“We are gathered today for this hearing to find ways to support our educators. But how can we begin to speak of support for our teachers if they are not physically safe at school? It is alarming and it’s outrageous that so many children in America’s schools and their parents and teachers worry that a senseless act of gun violence could take their lives. The American people and our nation’s children are waiting on us to take immediate action to save innocent kids and to save their teachers.”
The Chairwoman went on to then recognize the inflection point we are at in terms of the critical shortage of educators across the nation. Noting declines in enrollment in educator prep programs, the disproportionate impact that having an unqualified teacher has on students of color and students with disabilities, and the critical importance of rebuilding and diversifying the educator pipeline.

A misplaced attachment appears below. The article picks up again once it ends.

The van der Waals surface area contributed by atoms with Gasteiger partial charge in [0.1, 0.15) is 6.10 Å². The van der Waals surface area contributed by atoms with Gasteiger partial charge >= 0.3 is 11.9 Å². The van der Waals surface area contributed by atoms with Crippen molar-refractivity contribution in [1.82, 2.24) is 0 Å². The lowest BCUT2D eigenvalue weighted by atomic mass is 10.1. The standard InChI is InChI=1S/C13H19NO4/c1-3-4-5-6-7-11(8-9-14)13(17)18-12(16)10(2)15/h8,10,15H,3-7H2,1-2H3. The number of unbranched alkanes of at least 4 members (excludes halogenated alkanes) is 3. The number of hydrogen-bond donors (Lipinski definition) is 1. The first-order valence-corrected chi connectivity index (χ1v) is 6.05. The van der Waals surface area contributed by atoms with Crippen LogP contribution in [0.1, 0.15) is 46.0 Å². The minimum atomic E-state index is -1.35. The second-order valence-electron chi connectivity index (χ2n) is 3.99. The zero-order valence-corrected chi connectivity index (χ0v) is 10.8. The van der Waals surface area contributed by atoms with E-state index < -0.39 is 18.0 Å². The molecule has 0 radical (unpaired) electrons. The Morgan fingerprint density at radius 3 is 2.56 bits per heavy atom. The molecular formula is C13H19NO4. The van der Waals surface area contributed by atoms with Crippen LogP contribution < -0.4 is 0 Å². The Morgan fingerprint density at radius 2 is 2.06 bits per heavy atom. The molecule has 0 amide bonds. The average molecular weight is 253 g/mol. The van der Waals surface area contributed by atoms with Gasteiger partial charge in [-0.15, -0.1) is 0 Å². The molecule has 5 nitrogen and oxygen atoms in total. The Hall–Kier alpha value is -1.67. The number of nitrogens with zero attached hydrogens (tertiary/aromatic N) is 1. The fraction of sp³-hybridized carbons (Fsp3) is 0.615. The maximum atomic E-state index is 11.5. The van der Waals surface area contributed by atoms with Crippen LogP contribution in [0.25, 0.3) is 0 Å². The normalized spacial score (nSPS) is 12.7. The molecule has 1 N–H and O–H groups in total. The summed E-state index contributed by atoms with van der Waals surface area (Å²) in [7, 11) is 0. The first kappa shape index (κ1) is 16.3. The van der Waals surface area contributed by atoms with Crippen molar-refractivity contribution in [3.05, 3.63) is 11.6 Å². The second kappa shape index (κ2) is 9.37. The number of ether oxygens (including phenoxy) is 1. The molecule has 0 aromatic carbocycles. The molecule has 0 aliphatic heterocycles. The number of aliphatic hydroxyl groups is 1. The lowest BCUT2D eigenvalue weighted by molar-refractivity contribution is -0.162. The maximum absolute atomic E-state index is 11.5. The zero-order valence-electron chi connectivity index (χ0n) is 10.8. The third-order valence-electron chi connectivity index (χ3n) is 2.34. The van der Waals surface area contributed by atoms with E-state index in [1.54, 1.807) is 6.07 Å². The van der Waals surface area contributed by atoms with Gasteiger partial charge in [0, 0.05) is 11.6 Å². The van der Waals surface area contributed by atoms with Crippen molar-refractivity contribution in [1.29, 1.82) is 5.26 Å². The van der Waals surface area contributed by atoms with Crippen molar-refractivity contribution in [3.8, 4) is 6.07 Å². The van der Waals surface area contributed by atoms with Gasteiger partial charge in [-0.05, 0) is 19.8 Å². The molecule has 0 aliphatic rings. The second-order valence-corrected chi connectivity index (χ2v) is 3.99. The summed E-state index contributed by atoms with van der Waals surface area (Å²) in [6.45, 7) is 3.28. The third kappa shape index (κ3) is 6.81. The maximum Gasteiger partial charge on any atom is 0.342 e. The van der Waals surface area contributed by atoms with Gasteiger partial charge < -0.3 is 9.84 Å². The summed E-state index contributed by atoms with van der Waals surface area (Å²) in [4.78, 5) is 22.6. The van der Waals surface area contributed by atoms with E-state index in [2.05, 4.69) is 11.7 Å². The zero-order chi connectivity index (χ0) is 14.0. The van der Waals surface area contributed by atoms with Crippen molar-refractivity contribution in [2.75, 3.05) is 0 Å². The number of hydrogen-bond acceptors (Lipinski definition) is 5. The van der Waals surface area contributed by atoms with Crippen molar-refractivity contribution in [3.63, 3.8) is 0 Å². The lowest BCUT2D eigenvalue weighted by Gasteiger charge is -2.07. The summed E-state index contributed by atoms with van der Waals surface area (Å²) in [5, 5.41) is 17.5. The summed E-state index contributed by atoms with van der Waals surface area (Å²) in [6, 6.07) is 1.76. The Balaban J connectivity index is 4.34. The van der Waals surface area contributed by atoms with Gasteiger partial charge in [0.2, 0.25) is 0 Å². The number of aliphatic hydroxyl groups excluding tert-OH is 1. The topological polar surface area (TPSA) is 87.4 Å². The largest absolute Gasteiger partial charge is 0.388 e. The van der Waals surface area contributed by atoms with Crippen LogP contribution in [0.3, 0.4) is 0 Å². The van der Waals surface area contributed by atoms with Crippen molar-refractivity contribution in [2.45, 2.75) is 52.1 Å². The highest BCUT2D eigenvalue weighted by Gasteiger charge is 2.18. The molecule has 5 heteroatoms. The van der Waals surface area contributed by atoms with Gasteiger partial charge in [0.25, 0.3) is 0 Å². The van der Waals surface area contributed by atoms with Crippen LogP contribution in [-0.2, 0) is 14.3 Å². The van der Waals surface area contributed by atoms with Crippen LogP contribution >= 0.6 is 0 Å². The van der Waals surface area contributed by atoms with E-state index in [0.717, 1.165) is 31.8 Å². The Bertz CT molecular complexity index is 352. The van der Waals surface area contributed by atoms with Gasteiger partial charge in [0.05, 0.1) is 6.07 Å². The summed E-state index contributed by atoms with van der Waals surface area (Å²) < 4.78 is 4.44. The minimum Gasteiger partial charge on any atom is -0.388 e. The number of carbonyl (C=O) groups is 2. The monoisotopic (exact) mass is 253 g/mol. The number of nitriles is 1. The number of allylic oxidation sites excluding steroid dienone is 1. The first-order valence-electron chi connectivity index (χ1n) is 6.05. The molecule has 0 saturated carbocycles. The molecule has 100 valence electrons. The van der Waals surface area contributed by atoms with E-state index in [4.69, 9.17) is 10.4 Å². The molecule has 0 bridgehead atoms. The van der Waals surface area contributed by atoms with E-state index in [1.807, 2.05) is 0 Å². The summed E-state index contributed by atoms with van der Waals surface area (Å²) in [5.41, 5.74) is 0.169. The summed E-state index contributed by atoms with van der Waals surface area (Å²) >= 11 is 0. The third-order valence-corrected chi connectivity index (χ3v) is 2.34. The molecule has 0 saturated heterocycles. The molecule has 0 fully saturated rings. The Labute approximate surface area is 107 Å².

Dr. Jane West and Ms. Desiree Carver- Thomas echoed the Chairwoman’s message in their testimonies with both making specific mention of the critical shortage of educators and lack of diversity across the field. Both witnesses encouraged the committee to make meaningful investments in the federal levers we have available to address such a crisis, including programs such as IDEA-D and the Augustus F. Hawkins Centers for Excellence Program.